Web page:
Pomegranate Soup: A Novel – Marsha Mehran
About 2 years ago I was looking through my local book store and found this.
Yes, I do judge a book by its cover and both, cover as well as title, got me interested. Then I saw it mentioned in one sentence with Chocolat and Under the Tuscan Sun, and I was sold. And rightly so!!!
Pomegranate Soup is a fantastic novel about three sisters fleeing from Iran and finding themselves in a little Irish village. Miles and miles from home they only have the cooking skills their mother taught them and the knowledge of some ingredients’ almost magical power to support them. They open the Babylon Cafe, creating quite an uproar in the quiet village community and a journey for the senses for the reader. A magical book that makes you crave for a cup of Marjan’s bergamot tea and a bite of dolmeh. The Persian delights are creating an inexplicable fascination that makes this book an absolute page turner.
As a little extra: each chapter starts with a recipe, usually one that will have some impact on the story.
More mystical than it’s predecessor but just as much a true foodie book.
It’s been one and a half year since we have seen Marjan, Bahar and Layla come to the little Irish town they now call home and open the Babylon Cafe. It has been a great success which brought them true friends in the community, but also enemies who would use any slip of the otherwise so steadfast integrity to see the three sister sent back to wherever they came from. And this time chances for those slips are lurking at every turn: the romances of two sisters and a washed up girl that tried for abortion will see more than eyebrows raised…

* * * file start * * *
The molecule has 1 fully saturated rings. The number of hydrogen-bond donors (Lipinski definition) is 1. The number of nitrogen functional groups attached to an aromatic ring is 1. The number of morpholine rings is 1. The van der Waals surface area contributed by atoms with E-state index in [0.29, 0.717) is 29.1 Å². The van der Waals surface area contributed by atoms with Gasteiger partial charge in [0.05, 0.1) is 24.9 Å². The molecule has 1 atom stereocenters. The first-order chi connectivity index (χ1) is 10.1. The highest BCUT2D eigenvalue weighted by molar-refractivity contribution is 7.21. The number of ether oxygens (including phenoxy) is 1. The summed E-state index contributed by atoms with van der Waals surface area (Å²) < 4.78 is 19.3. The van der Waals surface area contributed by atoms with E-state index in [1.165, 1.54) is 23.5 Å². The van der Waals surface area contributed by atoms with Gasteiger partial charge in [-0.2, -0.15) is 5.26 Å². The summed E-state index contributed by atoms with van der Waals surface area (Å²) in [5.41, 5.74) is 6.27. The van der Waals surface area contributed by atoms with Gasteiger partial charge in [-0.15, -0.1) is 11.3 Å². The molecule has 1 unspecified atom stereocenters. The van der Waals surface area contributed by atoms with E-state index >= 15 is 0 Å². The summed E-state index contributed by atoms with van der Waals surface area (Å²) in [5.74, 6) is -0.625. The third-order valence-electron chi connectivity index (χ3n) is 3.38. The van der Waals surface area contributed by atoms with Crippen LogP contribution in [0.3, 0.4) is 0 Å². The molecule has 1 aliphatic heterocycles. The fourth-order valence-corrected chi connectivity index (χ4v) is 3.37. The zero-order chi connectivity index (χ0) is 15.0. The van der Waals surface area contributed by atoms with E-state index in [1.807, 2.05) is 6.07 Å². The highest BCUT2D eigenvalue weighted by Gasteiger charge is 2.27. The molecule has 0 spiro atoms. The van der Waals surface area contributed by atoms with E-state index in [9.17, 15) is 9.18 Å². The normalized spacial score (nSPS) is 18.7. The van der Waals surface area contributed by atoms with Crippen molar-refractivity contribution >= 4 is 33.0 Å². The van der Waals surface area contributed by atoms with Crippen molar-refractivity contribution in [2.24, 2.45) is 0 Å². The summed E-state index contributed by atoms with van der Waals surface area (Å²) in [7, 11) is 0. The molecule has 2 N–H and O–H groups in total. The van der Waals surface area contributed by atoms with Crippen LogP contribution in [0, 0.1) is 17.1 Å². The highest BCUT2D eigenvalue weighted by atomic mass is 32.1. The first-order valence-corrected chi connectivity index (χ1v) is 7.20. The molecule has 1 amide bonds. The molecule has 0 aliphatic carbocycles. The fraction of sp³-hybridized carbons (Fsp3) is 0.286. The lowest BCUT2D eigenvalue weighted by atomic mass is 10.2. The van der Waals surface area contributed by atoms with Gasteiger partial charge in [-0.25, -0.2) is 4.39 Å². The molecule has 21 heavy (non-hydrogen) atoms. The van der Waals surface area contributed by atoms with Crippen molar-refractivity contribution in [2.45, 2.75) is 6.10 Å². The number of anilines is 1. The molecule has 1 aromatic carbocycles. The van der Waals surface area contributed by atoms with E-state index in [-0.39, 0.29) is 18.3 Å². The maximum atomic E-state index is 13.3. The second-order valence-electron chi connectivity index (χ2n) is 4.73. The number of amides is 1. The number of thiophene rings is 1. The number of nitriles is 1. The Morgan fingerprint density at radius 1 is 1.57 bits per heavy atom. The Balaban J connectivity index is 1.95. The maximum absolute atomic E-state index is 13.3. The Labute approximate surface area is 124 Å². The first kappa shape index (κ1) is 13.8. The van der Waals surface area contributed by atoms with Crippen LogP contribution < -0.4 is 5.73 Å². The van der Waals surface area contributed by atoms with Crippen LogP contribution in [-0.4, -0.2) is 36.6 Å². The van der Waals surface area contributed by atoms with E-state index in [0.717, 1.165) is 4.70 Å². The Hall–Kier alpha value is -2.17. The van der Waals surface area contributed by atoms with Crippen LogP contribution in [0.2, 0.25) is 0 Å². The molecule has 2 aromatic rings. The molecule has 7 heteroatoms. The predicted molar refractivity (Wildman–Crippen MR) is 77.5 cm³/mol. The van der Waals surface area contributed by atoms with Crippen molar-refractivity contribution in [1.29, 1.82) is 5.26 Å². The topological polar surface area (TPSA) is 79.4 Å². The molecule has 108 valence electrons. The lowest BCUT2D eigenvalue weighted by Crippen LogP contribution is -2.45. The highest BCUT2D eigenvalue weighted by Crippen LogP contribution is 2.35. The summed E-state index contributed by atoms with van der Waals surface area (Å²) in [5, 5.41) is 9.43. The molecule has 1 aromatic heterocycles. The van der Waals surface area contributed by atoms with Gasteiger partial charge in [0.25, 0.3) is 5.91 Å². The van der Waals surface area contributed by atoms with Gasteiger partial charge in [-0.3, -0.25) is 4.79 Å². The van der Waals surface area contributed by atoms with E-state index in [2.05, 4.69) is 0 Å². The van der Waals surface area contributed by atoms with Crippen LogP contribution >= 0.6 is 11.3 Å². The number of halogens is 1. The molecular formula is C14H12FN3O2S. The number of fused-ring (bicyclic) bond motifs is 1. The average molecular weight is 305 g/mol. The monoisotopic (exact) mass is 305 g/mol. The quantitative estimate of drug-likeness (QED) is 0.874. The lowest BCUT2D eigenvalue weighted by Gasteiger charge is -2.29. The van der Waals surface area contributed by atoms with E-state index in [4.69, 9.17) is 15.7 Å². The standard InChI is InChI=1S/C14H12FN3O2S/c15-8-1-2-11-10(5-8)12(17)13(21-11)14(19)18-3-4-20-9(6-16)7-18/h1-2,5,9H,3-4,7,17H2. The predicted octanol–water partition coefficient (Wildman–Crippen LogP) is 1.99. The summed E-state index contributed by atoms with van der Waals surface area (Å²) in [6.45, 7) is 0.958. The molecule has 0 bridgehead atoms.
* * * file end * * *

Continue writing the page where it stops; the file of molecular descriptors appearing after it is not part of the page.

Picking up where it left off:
And of course, we continue with the recipes that have made the Babylon Cafe a success.
Doing Without Delia: Tales of Triumph and Disaster in a French Kitchen – Michael Booth
Who is Delia? Yeah, my first question, too. I got the book recommended and lent to me so I thought I give it a try. And thank God I did!
The first page answers your questions regarding the title as well as leads you into the moment when Michael Booth takes the decision to leave his home behind, move with his wife and two young kids to Paris and take up a course in what is undoubtedly the most well know culinary school in the world. With a lot of humor he sheds light on the big grumpy chef-cum-instructors, ingredients he has never even heard of, recipes that possibly Louis XIV last enjoyed (and which were probably the reason for his size) and the eye opening times in French restaurant kitchens.
If French classical cooking and/or Cordon Bleu has always held a certain fascination for you but you don’t have the required pocket money to pay for it, time to invest in it or conviction in your French knowledge, read Doing Without Delia and you get it served up on a delicious bed of wit and a side of hilarity.